Last week, I appeared (in a non-can be bitter capacity) on the primarily retro-focused One More Life gaming podcast to get my LucasArts adventure nerd on. The episode is here if you wanted to find out how my Australian accent sounds in real life (be warned that the show contains a little Rihanna/Chris Brown discussion – not from me, I swear). My games were recently-released The Cave and, as you may have guessed from the title of this post, the Monkey Island series (incidentally, created by the guy who later went on to make The Cave). I’ve always loved our bumbling hero Guybrush Threepwood, and I’ve recently come to appreciate the feminism of the series as well, which continues to show up the gaming world more than 20 years after the first instalment was released.
(As a heads up, you should note that I’m mostly referring to the first three Monkey Island games (i.e. The Secret of Monkey Island, Monkey Island 2: LeChuck’s Revenge and The Curse of Monkey Island) when I talk about the series’ excellent portrayal of women and LucasArts hallmark humour. Straight up, Escape from Monkey Island (number 4) is shit and not worth your time if you’ve played the first three. You’ll just get sad.)
Gov. Elaine Marley
The Monkey Island games were actually inspired by the Pirates of the Caribbean ride, so perhaps it’s appropriate that the character of Governor Elaine (allegedly) inspired the character of Governor’s daughter Elizabeth Swann in the Pirates of the Caribbean films. Except, as the linked Cracked article points out, she is actually a more powerful character in the game… and better for feminism. Elaine is well-respected by pirate locals she governs, and while Guybrush is clearly astonished to find that the Governor is an attractive woman, he does not question her authority or aptitude for the job. Unlike other video game love interests, she doesn’t need rescuing (Guybrush accidentally sabotages her scheme to avoid marriage to the antagonist Ghost Pirate LeChuck) and, in fact, reluctantly comes out to save our hero in the LeChuck’s Revenge. She is also differentiated by her wide range of emotions – Elaine is never blind to Guybrush’s faults despite her attraction to him. She has realistic reactions to Guybrush’s sometimes pigheaded comments and wavers in her affections when it’s appropriate. And in what might be my favourite Elaine moment of all, I offer this exchange (which occurs at the end of the first section of the game, i.e. not too far in at all):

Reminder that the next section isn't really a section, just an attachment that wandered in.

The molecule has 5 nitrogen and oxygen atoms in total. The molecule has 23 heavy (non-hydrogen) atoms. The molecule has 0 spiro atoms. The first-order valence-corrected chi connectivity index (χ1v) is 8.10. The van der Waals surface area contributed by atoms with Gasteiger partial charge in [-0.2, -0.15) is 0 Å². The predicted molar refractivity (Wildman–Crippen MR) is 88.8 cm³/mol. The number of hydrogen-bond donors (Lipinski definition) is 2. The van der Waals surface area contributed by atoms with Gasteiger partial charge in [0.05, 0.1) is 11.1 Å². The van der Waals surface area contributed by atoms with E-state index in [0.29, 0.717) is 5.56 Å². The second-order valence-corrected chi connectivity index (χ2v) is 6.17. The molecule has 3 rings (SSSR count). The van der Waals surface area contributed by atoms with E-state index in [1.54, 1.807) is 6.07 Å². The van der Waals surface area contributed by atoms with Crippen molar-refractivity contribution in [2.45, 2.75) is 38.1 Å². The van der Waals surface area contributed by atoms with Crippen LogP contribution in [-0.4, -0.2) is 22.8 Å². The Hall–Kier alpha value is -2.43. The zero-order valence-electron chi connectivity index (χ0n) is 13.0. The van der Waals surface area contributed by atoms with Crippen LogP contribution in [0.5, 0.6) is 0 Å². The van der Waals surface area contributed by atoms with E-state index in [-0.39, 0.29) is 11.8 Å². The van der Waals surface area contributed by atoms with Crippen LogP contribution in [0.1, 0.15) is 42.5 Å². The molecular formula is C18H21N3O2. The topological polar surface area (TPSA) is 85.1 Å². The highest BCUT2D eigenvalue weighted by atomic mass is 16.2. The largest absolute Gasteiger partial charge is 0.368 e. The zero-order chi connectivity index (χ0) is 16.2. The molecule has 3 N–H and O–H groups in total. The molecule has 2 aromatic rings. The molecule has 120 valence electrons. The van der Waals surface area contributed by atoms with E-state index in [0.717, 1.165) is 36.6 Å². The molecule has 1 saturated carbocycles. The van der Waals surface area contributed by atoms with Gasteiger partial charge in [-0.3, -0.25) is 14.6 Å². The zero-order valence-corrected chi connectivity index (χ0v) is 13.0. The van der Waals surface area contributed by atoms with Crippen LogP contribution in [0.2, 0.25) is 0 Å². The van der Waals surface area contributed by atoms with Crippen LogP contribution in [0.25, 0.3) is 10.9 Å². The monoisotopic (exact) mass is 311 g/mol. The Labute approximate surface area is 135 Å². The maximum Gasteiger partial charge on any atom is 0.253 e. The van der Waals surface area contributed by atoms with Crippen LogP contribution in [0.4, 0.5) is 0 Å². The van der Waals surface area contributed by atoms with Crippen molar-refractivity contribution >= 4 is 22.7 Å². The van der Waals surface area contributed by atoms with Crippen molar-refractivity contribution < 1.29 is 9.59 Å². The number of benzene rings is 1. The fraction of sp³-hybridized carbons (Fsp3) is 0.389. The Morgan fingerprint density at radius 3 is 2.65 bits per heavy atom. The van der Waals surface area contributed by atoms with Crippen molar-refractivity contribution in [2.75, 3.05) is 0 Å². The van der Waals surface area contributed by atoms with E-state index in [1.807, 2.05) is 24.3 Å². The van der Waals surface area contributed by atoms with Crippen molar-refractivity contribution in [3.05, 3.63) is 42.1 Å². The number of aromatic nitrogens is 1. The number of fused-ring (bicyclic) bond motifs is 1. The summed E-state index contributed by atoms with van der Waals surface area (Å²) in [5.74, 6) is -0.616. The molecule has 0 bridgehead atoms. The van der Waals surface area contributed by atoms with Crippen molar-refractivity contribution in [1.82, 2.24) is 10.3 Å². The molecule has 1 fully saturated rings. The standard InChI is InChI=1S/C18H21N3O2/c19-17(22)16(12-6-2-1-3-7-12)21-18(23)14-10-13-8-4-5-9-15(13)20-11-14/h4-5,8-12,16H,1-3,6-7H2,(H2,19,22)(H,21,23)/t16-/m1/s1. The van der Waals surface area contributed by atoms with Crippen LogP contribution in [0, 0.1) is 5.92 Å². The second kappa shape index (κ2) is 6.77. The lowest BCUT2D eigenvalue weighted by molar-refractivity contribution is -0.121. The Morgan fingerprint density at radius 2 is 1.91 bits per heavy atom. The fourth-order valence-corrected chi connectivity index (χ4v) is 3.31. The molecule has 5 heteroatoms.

Guybrush: Kiss me!
Governor: (turns away) No! We mustn’t!
Governor: Not here, where everyone can see us.
Guybrush: Why, are you ashamed of me?
Governor: No, no, it’s not that at all… It’s just that many of these pirates have made advances toward me. And to avoid hurting their feelings, I’ve always told them that my father made me promise never to fall in love with a pirate. If they see us together, they’ll know I was lying.
Guybrush: Okay then, let’s go to your place.
Governor: Okay. (take some steps) But finish your trials first. I don’t want you to be… …preoccupied.
Governor: (walks away)
Guybrush: I feel this sudden urge to complete the trials… …quickly.
Elaine puts off Guybrush in order to make their eventual encounter better for her, and she has no issue bringing a man home she’s known for half an hour. That’s right. Our woman is sexually liberated (and one would imagine frisky, after turning down so many other pirates for so long)!
Other lady characters
The games also feature three prominent female supporting characters: the Sword Master, the Voodoo Lady and Kate Capsize, which is already about three more than most mainstream games. With Elaine cast as the main love interest, these three women are allowed to operate outside a sexualised space (again, unusual – note that none of the women are dressed “provocatively”) and are more than mere tokens of diversity.